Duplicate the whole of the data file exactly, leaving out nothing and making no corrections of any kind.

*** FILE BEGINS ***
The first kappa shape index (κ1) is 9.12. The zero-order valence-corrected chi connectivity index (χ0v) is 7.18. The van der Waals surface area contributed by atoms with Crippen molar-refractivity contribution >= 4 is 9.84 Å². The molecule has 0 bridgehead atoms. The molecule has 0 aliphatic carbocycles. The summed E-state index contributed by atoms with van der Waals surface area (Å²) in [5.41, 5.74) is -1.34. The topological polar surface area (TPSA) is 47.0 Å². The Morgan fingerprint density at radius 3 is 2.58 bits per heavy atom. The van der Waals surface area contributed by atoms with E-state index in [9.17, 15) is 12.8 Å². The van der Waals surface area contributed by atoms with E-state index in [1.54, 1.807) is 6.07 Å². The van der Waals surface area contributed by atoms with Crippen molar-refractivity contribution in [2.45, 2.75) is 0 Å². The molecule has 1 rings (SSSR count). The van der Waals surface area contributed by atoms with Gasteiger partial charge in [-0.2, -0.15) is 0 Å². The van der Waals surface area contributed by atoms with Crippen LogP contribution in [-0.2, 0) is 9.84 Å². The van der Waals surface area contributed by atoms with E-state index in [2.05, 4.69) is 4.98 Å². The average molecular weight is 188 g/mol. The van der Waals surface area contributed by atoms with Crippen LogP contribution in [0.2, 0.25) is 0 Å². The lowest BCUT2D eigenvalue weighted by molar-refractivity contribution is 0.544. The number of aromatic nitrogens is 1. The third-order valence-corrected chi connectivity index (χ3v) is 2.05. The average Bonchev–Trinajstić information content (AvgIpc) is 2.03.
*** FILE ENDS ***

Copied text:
The first kappa shape index (κ1) is 9.12. The zero-order valence-corrected chi connectivity index (χ0v) is 7.18. The van der Waals surface area contributed by atoms with Crippen molar-refractivity contribution >= 4 is 9.84 Å². The molecule has 0 bridgehead atoms. The molecule has 0 aliphatic carbocycles. The summed E-state index contributed by atoms with van der Waals surface area (Å²) in [5.41, 5.74) is -1.34. The topological polar surface area (TPSA) is 47.0 Å². The Morgan fingerprint density at radius 3 is 2.58 bits per heavy atom. The van der Waals surface area contributed by atoms with E-state index in [9.17, 15) is 12.8 Å². The van der Waals surface area contributed by atoms with E-state index in [1.54, 1.807) is 6.07 Å². The van der Waals surface area contributed by atoms with Crippen molar-refractivity contribution in [2.45, 2.75) is 0 Å². The molecule has 1 rings (SSSR count). The van der Waals surface area contributed by atoms with Gasteiger partial charge in [-0.2, -0.15) is 0 Å². The van der Waals surface area contributed by atoms with Crippen LogP contribution in [-0.2, 0) is 9.84 Å². The van der Waals surface area contributed by atoms with E-state index in [2.05, 4.69) is 4.98 Å². The average molecular weight is 188 g/mol. The van der Waals surface area contributed by atoms with Crippen LogP contribution in [0.2, 0.25) is 0 Å². The lowest BCUT2D eigenvalue weighted by molar-refractivity contribution is 0.544. The number of aromatic nitrogens is 1. The third-order valence-corrected chi connectivity index (χ3v) is 2.05. The average Bonchev–Trinajstić information content (AvgIpc) is 2.03.